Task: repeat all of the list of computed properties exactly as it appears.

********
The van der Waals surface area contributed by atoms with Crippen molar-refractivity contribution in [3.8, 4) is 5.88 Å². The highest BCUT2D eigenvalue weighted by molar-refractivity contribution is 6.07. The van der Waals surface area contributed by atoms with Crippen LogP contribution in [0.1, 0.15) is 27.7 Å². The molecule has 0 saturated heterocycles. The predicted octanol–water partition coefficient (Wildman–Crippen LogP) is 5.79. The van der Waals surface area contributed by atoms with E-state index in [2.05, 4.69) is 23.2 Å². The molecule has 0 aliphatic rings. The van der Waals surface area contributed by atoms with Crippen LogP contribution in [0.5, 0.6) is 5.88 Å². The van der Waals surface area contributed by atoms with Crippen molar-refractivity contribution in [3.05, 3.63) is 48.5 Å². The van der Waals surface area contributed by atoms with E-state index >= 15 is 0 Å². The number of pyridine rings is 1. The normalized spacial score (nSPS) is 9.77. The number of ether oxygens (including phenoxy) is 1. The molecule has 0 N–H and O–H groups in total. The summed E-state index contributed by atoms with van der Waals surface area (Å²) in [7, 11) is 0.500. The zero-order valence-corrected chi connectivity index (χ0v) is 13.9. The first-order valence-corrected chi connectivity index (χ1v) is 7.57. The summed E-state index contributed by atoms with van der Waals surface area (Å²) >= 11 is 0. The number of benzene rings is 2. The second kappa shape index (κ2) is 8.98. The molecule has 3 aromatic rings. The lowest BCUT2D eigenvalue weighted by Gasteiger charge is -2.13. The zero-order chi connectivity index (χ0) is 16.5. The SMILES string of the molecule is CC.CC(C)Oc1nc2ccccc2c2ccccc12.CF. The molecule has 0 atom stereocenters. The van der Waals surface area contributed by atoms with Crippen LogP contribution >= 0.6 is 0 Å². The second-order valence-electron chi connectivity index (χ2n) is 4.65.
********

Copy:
The van der Waals surface area contributed by atoms with Crippen molar-refractivity contribution in [3.8, 4) is 5.88 Å². The highest BCUT2D eigenvalue weighted by molar-refractivity contribution is 6.07. The van der Waals surface area contributed by atoms with Crippen LogP contribution in [0.1, 0.15) is 27.7 Å². The molecule has 0 saturated heterocycles. The predicted octanol–water partition coefficient (Wildman–Crippen LogP) is 5.79. The van der Waals surface area contributed by atoms with E-state index in [2.05, 4.69) is 23.2 Å². The molecule has 0 aliphatic rings. The van der Waals surface area contributed by atoms with Crippen LogP contribution in [0.5, 0.6) is 5.88 Å². The van der Waals surface area contributed by atoms with Crippen molar-refractivity contribution in [3.05, 3.63) is 48.5 Å². The van der Waals surface area contributed by atoms with E-state index >= 15 is 0 Å². The number of pyridine rings is 1. The normalized spacial score (nSPS) is 9.77. The number of ether oxygens (including phenoxy) is 1. The molecule has 0 N–H and O–H groups in total. The summed E-state index contributed by atoms with van der Waals surface area (Å²) in [7, 11) is 0.500. The zero-order valence-corrected chi connectivity index (χ0v) is 13.9. The first-order valence-corrected chi connectivity index (χ1v) is 7.57. The summed E-state index contributed by atoms with van der Waals surface area (Å²) >= 11 is 0. The number of benzene rings is 2. The second kappa shape index (κ2) is 8.98. The molecule has 3 aromatic rings. The lowest BCUT2D eigenvalue weighted by Gasteiger charge is -2.13. The zero-order chi connectivity index (χ0) is 16.5. The SMILES string of the molecule is CC.CC(C)Oc1nc2ccccc2c2ccccc12.CF. The molecule has 0 atom stereocenters. The van der Waals surface area contributed by atoms with Crippen LogP contribution >= 0.6 is 0 Å². The second-order valence-electron chi connectivity index (χ2n) is 4.65.